4 March 2016 – the launch in Leeds of local author, Lewis Minkin’s, book The Blair Supremacy, A Study in the politics of Labour Party management
Seven Arts Centre, Harrogate Road, LS7 3PD.
7 p.m.
Free entry.
The Blair Supremacy
Lewis is Visiting Honorary Professor in the School of Politics and International Studies at the University of Leeds. He is a recognized expert on the Labour Party and its internal organization – author of two previous books The Contentious Alliance – on the Party’s relationship with the Trade Unions, and The Labour Party Conference, A Study in Intra-Party Democracy.

He is especially well-placed to discuss the internal party management of the Blair years.

Lewis Minkin has immense experience of the Labour Party and has acted as adviser to two major internal reviews of the internal party organisation. As the author of two widely acclaimed and original studies on the Labour Party, The Labour Party Conference and The Contentious Alliance, he possesses an unrivalled grasp of the subtleties and nuances of Labour’s internal relationships. The Blair Supremacy is groundbreaking in its investigation of the processes, methods, character and politics of party management, during a period when Blair strengthened his own position as he and his allies and managers drove the party through a ferment of new developments under the name ‘New Labour’. For this book Minkin has been able to draw on a wealth of sources unavailable to other scholars. What is uncovered here is revealing and at times startling. It includes an extensive covert internal organisation, a culture which facilitated manipulation and what can be described as a rolling coup. These developments are rigorously and critically examined with a strong focus on three fundamental questions: How were these changes achieved? Was it, as it was often represented, a complete supremacy? Why did it end so badly with Blair being forced, in effect, to step down? The study challenges many misconceptions and sheds new light on the Blair legacy and on the intense controversies surrounding him. It also adds greatly to our understanding of some acute contemporary problems in British political life.”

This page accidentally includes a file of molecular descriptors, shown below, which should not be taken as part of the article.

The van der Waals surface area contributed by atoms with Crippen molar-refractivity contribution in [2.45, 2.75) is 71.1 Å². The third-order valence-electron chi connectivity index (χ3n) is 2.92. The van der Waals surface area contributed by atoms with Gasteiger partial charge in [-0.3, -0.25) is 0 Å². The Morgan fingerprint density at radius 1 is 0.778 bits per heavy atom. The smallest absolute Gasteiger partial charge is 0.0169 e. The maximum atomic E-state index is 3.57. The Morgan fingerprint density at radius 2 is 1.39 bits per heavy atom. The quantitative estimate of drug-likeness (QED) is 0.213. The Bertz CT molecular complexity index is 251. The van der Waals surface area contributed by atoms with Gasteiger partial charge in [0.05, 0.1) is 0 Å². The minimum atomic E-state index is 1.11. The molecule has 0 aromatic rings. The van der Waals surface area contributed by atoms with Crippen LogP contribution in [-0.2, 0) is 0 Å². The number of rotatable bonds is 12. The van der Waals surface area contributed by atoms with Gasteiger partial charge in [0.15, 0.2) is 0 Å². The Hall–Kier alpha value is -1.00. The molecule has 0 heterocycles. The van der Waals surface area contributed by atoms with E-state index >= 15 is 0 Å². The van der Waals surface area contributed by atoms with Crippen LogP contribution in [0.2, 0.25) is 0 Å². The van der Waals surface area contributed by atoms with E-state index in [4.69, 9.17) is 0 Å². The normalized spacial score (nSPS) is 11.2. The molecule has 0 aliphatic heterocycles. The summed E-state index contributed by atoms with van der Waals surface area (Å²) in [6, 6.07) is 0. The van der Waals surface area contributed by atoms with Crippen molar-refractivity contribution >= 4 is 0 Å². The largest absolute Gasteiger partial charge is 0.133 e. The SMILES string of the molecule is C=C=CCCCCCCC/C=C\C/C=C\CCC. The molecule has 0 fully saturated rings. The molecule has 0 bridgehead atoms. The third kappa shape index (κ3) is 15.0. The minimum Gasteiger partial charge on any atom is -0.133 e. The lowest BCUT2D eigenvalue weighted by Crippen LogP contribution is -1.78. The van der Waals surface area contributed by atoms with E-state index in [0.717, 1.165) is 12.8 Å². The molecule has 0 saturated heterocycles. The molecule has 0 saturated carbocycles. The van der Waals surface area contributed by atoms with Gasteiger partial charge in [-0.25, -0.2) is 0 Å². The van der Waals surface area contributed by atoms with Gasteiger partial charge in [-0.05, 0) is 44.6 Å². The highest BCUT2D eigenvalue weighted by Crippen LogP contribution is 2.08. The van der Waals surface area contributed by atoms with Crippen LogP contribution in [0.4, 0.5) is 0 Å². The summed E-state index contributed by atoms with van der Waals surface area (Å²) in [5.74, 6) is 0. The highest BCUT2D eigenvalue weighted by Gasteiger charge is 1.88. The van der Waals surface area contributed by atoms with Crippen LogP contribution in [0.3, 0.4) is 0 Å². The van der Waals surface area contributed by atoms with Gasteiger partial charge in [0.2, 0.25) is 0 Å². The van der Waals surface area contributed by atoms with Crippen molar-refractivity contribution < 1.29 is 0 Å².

The book – published in 2014 – has been well received.

David Blunkett commented:
‘For anyone interested in or studying the history of the Labour Party, this book is a seminal work. The thoroughness, the detail and the revelations around key moments in the history of the Party, its relationship with those in Parliament and leading the Party, makes it both a reference work and a necessary insight for those who wish to learn from history in order to apply the lessons to better organisation and more honest politics in the future. Milestones in the past (including in our post war history) shed light on the interplay of the role of powerful characters in politics and between administrative and organisational systems and political ideology and values. This tome which is in essence a life’s work brought together in one volume, makes the point by dint of numerous examples, that what came to be known as ‘control freakery’ did not start in the last quarter of the 20th century. In fact, my only disagreement with Lewis Minkin is that I think there is for understandable reasons, a tendency to over emphasise more recent examples of central control by leaders, implemented by key appointments within the Party structure, given the historical precedents which this book amply provides. I believe this to be both excellent academically and insightful politically. I would recommend it to those interested in the political process as well as those studying politics and political organisation.’

Lewis will be there – along with a range of other local speakers.

The event is free – doors open at 6.30.

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